Saturday 8th September 2018
The penultimate concert in the current World Series at the Opus Theatre brought us a stunning performance of Brazilian music from surely its finest interpreter, Marcelo Bratke.
The programme was built around the meeting in 1917 of Heitor Villa-Lobos and Darius Milhaud in Rio de Janeiro. Villa-Lobos took Milhaud to hear pianist Ernesto Nazareth, who played regularly in the foyer of the Odeon Cinema. It was a revelation, and Milhaud suddenly understood the heart of Brazilian music.
Having given us this intriguing background, Marcelo Bratke introduced the pieces individually, opening with the delightful Broken musical box by Villa Lobos followed by the more familiar Bachianas Brasileiras No4. In Brazilian folklore the stars of Orion’s belt are known as the Three Marys, and Villa-Lobos’ short suite of that name twinkles and charms with its rapid staccato and very high-lying tonal range. A lenda do Caboclo (the legend of the native) is a movingly lyrical piece and gave us a moment of reflection before the vigour and fire of the eight miniatures of A prole do bebe – a doll’s suite – which became familiar internationally when they were taken up by Rubenstein.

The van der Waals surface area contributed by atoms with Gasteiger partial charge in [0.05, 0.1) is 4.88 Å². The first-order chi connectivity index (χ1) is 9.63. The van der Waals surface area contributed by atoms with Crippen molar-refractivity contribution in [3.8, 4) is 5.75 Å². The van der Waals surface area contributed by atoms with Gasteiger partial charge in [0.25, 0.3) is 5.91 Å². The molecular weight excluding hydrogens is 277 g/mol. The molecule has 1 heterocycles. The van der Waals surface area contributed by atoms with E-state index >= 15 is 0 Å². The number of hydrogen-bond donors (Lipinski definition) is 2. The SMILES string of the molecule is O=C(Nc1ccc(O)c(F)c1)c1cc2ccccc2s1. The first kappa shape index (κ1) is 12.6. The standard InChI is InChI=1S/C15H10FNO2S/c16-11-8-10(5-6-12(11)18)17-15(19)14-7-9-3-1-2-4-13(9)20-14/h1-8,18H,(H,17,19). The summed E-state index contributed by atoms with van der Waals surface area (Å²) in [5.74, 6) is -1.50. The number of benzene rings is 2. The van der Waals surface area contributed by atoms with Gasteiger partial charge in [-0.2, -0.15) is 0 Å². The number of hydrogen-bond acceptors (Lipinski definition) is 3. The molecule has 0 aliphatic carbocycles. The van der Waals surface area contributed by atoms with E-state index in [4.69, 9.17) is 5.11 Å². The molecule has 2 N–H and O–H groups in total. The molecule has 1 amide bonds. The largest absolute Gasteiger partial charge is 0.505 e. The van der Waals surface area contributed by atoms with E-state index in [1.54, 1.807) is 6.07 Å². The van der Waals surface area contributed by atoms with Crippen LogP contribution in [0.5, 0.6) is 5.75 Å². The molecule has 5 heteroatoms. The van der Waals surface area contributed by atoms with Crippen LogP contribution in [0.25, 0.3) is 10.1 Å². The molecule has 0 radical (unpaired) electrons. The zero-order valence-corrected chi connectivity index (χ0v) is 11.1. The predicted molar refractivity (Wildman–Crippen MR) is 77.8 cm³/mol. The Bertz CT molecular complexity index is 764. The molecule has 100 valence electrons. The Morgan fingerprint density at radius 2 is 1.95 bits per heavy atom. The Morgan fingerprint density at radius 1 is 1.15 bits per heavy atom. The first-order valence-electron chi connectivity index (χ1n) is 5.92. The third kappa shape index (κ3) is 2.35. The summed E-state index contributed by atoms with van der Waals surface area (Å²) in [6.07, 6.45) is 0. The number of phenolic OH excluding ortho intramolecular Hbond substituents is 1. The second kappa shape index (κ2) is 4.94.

After the interval we moved on to Milhaud himself with his seven movement suite Saudades do Brazil, which uses Brazilian dance rhythms to underpin his frequently modernist compositions.
The final section brought us to Ernesto Nazareth and his captivating melodic and rhythmic pieces. Brazilian tango is immediately appealing and his strong classical training comes through in an homage to Chopin. The dance rhythms return in Coracao que sente – the Heart that Feels – which concluded a wonderful evening.
The Opus piano seems to get better and better, on this occasion the clarity and immediacy of the sound, even in the fastest of runs and arpeggios, was exhilarating.
There was just time for a short encore – which brought us closer to home with a wistful, romantic snatch of Chopin himself.